Some environmentalists disputed Ferland being considered an environmental lawyer because much of his work involved representing businesses in pollution cases and lobbying for industries facing increased regulation.

Some saw his work as helping limit regulation or liabilities for polluters. When he was named to an environmental committee under Gov. Fife Symington, editorial headlines called him "no tree hugger."

Ferland brushes off the critics with a smile.

"I have learned that people treat (the environment) as a moral issue," Ferland said. "Then, it becomes impossible to find a solution. You really have to compromise. I ask to be judged by what I do, not by what you think I should do."

Even after beginning his "retiring process" more than a year ago, Ferland asked himself a question about his duty to serve.

"What can I do for my fellow veterans?"

It began with "your basic documents," as Ferland would say.

He found that basic legal needs plagued veterans home from war — child support, divorce papers and custody battles.

"Who can speak for that vet in a hospice bed?" Ferland said. "That's a real problem that I found. These kind of problems are widespread."

Free legal clinics became the answer. Working with the Disabled American Veterans and the Arizona Disabled Veterans Foundation, the clinics completed a simple task: connecting disabled veterans with lawyers.

"The response is incredibly gratifying," Ferland said. "We were basically at capacity every clinic we held this past year. We've already helped over 300 veterans, and that doesn't include their spouses."

From Glendale to Tucson, the clinics have connected attorneys with veterans in need.

"We didn't have the money to pay an attorney, and we were so excited with the result. It was a blessing," Jack Moore said. "I think there are thousands more military people out there that don't have money at all. This clinic is meant for them."

Before they came to the clinic, Moore and his wife lived for years with the fear of dying without a will. "I know my brother was relieved," Moore said. "He's the executor of the will now, something we wanted."

Norman Fulton, legal director for the clinic, has worked alongside Ferland throughout the organization of the legal clinics.

"Matching a veteran to these lawyers used to be impossible," Fulton said. "Most of the Bar associations in the past could only get you a phone number, but these legal clinics now are getting veterans and lawyers together at a specific location."

At the clinics, he also observed Ferland's work ethic.

"First, he has a life-altering disability, followed by an amazing legal career, and now, he goes on to make an even bigger difference in the lives of other veterans," Fulton said. "He just doesn't pack up and go to the beach like others."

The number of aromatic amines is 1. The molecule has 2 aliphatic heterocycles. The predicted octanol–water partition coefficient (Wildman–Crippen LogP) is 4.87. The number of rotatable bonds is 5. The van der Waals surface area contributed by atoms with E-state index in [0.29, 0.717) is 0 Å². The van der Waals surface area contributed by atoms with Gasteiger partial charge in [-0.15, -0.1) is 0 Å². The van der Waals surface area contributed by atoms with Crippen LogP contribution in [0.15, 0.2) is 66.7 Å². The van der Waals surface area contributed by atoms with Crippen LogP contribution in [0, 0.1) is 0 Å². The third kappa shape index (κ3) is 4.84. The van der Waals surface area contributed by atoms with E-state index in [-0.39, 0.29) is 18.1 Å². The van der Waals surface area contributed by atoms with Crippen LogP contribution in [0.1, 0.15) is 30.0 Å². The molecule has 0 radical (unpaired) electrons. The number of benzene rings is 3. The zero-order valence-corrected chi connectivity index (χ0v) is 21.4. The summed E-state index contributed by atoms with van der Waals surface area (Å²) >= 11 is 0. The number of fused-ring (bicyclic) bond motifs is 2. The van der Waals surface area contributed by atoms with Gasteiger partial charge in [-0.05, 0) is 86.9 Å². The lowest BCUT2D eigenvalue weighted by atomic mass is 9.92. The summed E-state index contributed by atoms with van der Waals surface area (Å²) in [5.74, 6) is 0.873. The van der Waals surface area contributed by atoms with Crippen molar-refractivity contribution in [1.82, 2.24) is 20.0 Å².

Big day Saturday

Each year, the DAV seeks to find an individual who "empowers veterans to live high quality lives."

"There are nominations for veterans that come in from almost every state," said Jim Marszaleck, national service director for the DAV. "What makes Roger unique is the combination of the level of his disabilities and his extraordinary effort to give back to other disabled veterans."

On Saturday, Marc Burgess, national adjunct for the DAV, will stand before hundreds of fellow veterans in the Bally's Las Vegas Hotel and Casino and address Ferland.

"DAV is honored to recognize your extraordinary commitment to veterans, your local community and the nation," Burgess will read. "Your humble spirit and positive attitude are a living testament to DAV's mission."

The day Ferland learned of the award, he was less certain.

He was enjoying a trip to Sedona when he got the phone call. He knew what was happening but was perplexed.

"My first thought was 'Why me?'" he said. "There are far too many other disabled vets I know and have worked with that are far more deserving."

When his daughter first heard the news , she was "jumping for joy."

"I immediately posted the news on Facebook," Amanda said. "In fact, I did it so fast that I think I stole a bit of my dad's thunder. But after spending the past year so close to him in Phoenix and seeing everything that he is doing, I knew this was important."

While Ferland may not be healed in time to walk across the Las Vegas stage, it won't matter to him.

For Ferland, there are always be bigger issues to combat than his own.